There are a number of factors that will drive this process but a key fundamental is time. Give yourself as much as possible and try to avoid rushing any step.
It is helpful to have a starting vision of what you want as a final outcome. Fundamentally this will be the child’s picture but your input, guidance and development is vital. I also found it really helpful to share this with professionals, family and friends and used their input to help create what’s right for your child.
Creating the Vision
For the transition to primary, we used a person centred planning approach. This was facilitated by the educational home visiting team and was great for helping to articulate what we wanted school to look like.
Person centred planning does what it says on the tin and puts the individual at the centre of the process. Using input from the individual, their family and others involved in their care and development, either a pathway to the future or a map of how the present was reached is created. You do need a facilitator and someone to record the outcomes. Here and here are a couple of links that explain the process in more detail.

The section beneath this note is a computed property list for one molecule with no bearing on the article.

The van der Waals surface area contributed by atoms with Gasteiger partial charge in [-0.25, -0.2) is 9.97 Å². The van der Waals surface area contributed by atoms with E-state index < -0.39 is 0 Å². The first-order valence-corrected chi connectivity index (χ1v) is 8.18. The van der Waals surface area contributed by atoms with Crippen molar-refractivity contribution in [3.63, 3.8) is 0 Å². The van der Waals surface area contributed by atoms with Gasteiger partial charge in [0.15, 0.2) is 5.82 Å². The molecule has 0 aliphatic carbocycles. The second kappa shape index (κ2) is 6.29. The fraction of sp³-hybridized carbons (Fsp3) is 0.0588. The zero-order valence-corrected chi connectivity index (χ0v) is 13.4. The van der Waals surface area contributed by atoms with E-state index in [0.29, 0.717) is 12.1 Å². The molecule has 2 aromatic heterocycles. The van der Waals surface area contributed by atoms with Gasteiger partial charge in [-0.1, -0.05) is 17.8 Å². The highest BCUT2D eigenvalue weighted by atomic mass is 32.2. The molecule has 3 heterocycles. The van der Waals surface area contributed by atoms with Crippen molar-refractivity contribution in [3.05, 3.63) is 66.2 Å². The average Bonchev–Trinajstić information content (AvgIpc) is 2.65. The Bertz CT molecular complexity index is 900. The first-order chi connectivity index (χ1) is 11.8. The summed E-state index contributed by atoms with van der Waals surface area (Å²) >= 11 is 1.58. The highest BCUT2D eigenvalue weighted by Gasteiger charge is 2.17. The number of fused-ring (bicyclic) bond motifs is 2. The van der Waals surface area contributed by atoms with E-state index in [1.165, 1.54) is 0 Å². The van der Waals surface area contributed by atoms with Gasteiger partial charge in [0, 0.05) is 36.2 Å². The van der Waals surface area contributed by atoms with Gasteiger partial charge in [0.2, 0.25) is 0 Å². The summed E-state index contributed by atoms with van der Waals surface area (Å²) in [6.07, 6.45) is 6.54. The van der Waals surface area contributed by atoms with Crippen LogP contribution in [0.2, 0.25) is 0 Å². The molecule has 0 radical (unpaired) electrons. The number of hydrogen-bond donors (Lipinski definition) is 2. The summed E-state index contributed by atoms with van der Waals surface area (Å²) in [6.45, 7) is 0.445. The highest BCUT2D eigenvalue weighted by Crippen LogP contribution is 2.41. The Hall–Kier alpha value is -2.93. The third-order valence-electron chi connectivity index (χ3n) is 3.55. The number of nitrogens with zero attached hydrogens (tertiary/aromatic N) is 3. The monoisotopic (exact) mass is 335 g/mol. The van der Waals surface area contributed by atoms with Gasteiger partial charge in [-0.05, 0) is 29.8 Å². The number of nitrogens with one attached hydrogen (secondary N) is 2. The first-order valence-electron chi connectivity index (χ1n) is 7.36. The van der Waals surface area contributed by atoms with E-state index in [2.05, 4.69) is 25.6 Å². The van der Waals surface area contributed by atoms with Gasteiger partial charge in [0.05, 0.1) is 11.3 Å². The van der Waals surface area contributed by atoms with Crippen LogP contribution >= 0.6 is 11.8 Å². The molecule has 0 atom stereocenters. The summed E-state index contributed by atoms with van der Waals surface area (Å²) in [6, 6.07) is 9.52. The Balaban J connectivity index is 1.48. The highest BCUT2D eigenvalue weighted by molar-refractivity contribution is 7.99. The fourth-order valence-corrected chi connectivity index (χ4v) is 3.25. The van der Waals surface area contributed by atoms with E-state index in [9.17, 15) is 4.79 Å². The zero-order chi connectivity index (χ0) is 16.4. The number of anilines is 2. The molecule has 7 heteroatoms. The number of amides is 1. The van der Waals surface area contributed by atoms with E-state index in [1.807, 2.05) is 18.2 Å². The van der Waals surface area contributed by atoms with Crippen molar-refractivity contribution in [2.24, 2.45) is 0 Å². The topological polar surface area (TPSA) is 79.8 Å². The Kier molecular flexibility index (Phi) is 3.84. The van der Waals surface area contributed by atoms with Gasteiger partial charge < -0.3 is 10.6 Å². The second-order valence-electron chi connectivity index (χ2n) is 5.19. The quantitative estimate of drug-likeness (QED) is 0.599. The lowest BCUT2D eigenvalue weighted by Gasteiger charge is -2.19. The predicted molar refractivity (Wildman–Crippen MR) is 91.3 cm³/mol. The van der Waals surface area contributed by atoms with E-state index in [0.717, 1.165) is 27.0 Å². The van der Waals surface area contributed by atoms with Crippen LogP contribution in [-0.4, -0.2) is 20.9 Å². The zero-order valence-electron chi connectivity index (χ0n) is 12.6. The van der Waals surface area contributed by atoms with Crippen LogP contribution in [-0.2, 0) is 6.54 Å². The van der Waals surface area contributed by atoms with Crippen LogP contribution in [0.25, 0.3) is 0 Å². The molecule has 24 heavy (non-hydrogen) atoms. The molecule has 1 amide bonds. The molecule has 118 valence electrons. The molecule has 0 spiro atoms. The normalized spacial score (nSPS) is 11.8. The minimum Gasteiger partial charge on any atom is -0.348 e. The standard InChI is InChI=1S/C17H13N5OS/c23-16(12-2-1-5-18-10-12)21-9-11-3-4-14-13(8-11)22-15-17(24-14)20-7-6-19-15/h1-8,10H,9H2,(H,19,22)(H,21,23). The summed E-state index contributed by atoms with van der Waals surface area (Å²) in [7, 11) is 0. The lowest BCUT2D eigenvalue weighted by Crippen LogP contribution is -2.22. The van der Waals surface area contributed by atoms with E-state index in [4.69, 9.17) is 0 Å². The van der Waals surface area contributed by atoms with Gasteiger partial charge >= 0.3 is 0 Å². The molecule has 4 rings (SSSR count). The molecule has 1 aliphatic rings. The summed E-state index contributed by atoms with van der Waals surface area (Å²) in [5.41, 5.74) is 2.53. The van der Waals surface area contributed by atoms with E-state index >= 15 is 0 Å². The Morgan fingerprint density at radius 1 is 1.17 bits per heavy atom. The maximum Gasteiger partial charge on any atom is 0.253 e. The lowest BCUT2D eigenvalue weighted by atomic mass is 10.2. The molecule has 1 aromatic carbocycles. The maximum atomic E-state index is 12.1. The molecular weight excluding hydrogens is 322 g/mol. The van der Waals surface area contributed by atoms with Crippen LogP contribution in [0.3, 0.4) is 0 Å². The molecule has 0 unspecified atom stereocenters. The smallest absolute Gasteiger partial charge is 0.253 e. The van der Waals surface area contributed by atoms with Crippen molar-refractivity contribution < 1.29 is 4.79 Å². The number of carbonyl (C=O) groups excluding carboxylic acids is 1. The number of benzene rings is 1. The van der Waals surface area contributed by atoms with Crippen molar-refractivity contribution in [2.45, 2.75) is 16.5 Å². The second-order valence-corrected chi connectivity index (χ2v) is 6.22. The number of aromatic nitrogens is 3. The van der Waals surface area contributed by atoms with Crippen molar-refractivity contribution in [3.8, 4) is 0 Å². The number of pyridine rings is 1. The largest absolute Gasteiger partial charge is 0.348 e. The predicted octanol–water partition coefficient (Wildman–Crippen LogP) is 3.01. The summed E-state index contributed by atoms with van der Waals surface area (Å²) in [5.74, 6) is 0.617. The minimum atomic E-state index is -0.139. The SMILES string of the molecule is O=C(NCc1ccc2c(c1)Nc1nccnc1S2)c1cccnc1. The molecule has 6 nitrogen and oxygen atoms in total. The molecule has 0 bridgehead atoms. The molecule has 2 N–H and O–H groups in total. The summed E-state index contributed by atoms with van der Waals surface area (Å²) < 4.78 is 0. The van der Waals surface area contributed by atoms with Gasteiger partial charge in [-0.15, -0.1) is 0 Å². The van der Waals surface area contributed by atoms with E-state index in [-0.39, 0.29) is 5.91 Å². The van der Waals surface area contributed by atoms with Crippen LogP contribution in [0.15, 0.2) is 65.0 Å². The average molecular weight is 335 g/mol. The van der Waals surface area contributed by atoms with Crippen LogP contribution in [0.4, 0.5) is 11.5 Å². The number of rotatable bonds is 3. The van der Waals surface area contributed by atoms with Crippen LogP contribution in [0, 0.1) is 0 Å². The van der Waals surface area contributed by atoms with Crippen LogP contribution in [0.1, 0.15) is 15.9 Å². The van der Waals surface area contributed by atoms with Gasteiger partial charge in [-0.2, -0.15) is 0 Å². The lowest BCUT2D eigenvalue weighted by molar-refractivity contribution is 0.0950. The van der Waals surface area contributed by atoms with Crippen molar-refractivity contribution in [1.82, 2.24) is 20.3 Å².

It’s amazing how well the process can work and incorporate the views of everyone. E was still at nursery when we did it but managed to give her input. She drew what school meant to her and asked her older cousin and a friend already in P2 to help her with it.
It’s important that you harness the skills of everyone in creating this vision. Not only will they all be involved with the implementation of your vision, but they bring expertise and experience that may be outside your own current knowledge. Someone described the inclusion as three legged stool with education, therapy and home being the legs. All the legs need to be in balance for inclusion to work.
That vision is still used to drive the discussions at school review meetings today. The focus is less on individual attributes and more on the broader headings from the plan such as
friendships, learning and skills.